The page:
The long-term objective of this application is to discover and characterize the adductomics-based exposure indicators for the assessment of cancer risks and for cancer prevention. Endogenous metabolism and environmental exposure can both give rise to DNA damage. If left unrepaired, the resulting DNA adducts may compromise the flow of genetic information by inhibiting DNA replication and transcription and inducing mutations in these processes. In addition, the ultimate levels of DNA adducts accumulated in mammalian cells and tissues are the result of a dynamic interplay between DNA adduct formation and repair. Thus, it is important to establish a robust analytical method for the quantitative measurement of a broad range of DNA adducts that are implicated in the etiology for the development of cancer and other human diseases. Such a method will also enable the characterizations of the repair of DNA adducts, which may lead to the discovery of risk factors for cancer initiation and development, and guide the development of approaches for effective cancer chemoprevention. In this application, we propose to establish a DNA adductomic approach by employing and expanding our recently established LC-MS/MS methods for the quantification of DNA adducts induced by reactive oxygen species, DNA photoproducts arising from UV irradiation, and DNA epigenetic marks, which represent a substantial subset of the DNA adductome. We will then employ this adductomic approach for investigating the modulations of the levels of oxidatively induced DNA lesions and DNA epigenetic marks by DNA repair enzymes, for assessing the implications of DNA adducts in the etiology of melanoma development, and for evaluating the effects of sunscreen components on altering UV-induced DNA adduct formation. The proposed research will have a long- lasting impact on the fields of DNA damage repair and cancer biology by offering a facile adductomic platform for characterizing the risk factors and therapeutic/preventive approaches that modulate the formation and removal of DNA adducts.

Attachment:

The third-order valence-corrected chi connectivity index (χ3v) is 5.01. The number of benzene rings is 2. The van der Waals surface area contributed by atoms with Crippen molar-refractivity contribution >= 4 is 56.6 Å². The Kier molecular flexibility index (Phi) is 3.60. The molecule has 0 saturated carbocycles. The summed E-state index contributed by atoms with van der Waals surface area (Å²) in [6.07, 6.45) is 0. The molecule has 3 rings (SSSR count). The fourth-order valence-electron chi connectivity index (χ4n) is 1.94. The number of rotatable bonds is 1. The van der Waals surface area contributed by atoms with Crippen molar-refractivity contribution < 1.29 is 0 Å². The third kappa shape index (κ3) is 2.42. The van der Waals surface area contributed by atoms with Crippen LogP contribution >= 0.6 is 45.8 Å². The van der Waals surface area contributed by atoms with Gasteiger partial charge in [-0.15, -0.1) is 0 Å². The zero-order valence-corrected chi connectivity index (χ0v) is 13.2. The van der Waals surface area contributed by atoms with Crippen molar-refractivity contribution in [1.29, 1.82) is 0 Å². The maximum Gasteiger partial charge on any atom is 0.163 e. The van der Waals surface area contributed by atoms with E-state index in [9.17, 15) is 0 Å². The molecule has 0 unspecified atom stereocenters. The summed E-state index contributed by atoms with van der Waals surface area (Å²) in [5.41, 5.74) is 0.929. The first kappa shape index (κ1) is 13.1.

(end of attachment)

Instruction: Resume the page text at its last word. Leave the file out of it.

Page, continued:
Public Health Relevance

Humans are constantly exposed to endogenous and exogenous sources of DNA damage agents, and the resulting DNA adducts have been implicated in the initiation and development of cancer and other human diseases. The emphasis of the research proposed in this application is placed on developing a comprehensive and robust method for the quantitative profiling of DNA adducts in mammalian cells and tissues. The outcome of the proposed research may lead to the discovery of novel risk factors for cancer development and effective approaches for cancer prevention.

National Institute of Health (NIH)
National Cancer Institute (NCI)
Research Project (R01)
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Special Emphasis Panel (ZRG1-OTC-J (55)R)
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Wang, Wendy
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University of California Riverside
Schools of Earth Sciences/Natur
United States
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